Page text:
She meant to show her Boston aunt that she had no intention of accepting Boston genius on faith. It was not her way; she liked to find out for herself whether people were able or not, without being told, and if she ascertained that John Harrington enjoyed a fictitious reputation for genius it would amuse her to destroy it—or at all events to write a long letter home to a friend, expressing her supreme opinion on that and other matters.
John, on his part, did not very much care what impression he produced. He never did on such occasions, and just now he was rendered doubly indifferent by the fact that he was wishing himself somewhere else. True, there was a certain novelty in being asked point-blank questions about his tastes. Boston people knew what he liked, and generally only asked him about what he did. Perhaps, if he had met Josephine by daylight, instead of in the dim shadows of Miss Schenectady's front drawing-room, he might have been struck by her appearance and interested by her manner. As it was, he was merely endeavoring to get through his visit with a proper amount of civility, in the hope that he might get away in time to see Mrs. Sam Wyndham before dinner.
Josephine thought John dull, probably well informed, and utterly without interest in anything. She felt inclined to do something desperate—to throw the cushions at him, to do anything, in short, to rouse him from his calmness. Then he made that remark about government, and his voice deepened, and his gray eyes shone, and she was aware that he had a great and absorbing interest in life, and that he could be roused in one direction at least. To do her justice, she had quick perceptions, and the impression on her mind was instantaneous.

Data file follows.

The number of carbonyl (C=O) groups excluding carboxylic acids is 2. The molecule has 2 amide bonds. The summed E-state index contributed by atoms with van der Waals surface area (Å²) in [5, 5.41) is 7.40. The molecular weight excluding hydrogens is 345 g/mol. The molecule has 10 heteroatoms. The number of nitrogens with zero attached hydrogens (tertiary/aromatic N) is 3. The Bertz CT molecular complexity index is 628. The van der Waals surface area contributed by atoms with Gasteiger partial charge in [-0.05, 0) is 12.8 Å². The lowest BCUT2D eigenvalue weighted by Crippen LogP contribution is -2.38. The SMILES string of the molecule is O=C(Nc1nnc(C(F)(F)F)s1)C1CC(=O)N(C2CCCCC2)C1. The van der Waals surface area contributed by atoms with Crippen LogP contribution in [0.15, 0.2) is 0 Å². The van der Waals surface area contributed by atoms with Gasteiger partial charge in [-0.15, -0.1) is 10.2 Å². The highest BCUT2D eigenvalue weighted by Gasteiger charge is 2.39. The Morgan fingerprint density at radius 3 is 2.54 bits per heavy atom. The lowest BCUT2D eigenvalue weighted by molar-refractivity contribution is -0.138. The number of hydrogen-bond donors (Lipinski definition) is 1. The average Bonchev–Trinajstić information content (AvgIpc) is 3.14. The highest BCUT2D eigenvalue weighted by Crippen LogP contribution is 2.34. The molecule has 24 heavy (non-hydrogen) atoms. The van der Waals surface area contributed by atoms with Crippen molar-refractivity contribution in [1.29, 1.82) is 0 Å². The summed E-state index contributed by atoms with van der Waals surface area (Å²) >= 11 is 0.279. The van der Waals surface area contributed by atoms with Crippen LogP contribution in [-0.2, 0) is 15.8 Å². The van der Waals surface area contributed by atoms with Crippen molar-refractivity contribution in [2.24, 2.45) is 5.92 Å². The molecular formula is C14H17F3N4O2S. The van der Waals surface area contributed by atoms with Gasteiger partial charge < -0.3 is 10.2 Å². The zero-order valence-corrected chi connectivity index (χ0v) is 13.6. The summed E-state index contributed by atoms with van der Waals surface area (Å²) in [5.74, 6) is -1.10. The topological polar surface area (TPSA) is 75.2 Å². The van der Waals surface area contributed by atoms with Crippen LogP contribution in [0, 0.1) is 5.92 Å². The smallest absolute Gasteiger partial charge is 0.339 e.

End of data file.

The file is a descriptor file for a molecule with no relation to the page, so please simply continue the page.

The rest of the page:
"I never thought of it like that," she said. "Do you know?" she added in a moment, "I should not have thought you took much interest in anything at all."
John laughed. He was amused at the idea that he, who knew himself to be one of the most enthusiastic of mortals, should be thought indifferent; and he was amused at the outspoken frankness of the girl's remark.
"You know that is just like me," continued Miss Thorn quickly. "I always say what I think, you know. I cannot help it a bit."
"What a pity all the world is not like you!" said John. "It would save a great deal of trouble, I am sure."
"The frump is going at last," said Josephine, in an undertone, as the ancient friend rose and showed signs of taking leave of Miss Schenectady.
"There is certainly no mistake about the frankness of that speech," said John, rising to his feet and laughing again.
"There is no mistaking its truth," answered Josephine. "She is the real thing—the real old-fashioned frump—we have lots of them at home."
"You remind me of Heine," said John. "He said he called a spade a spade, and Herr Schmidt an ass."
Miss Thorn laughed. "Exactly," she answered, "that is the knowledge of men which you say leads to power."
She rose also, and there was a little stir as the old lady departed. Josephine watched John as he bowed and opened the door of the room to let the visitor out. She wondered vaguely whether she would like him, whether he might not really be a remarkable man—a fact she doubted in proportion as her aunt assured her of its truth; she liked his looks and tried to determine whether he was handsome or not, and she watched closely for any awkwardness or shyness of manner, that being the fault in a man which she never pardoned.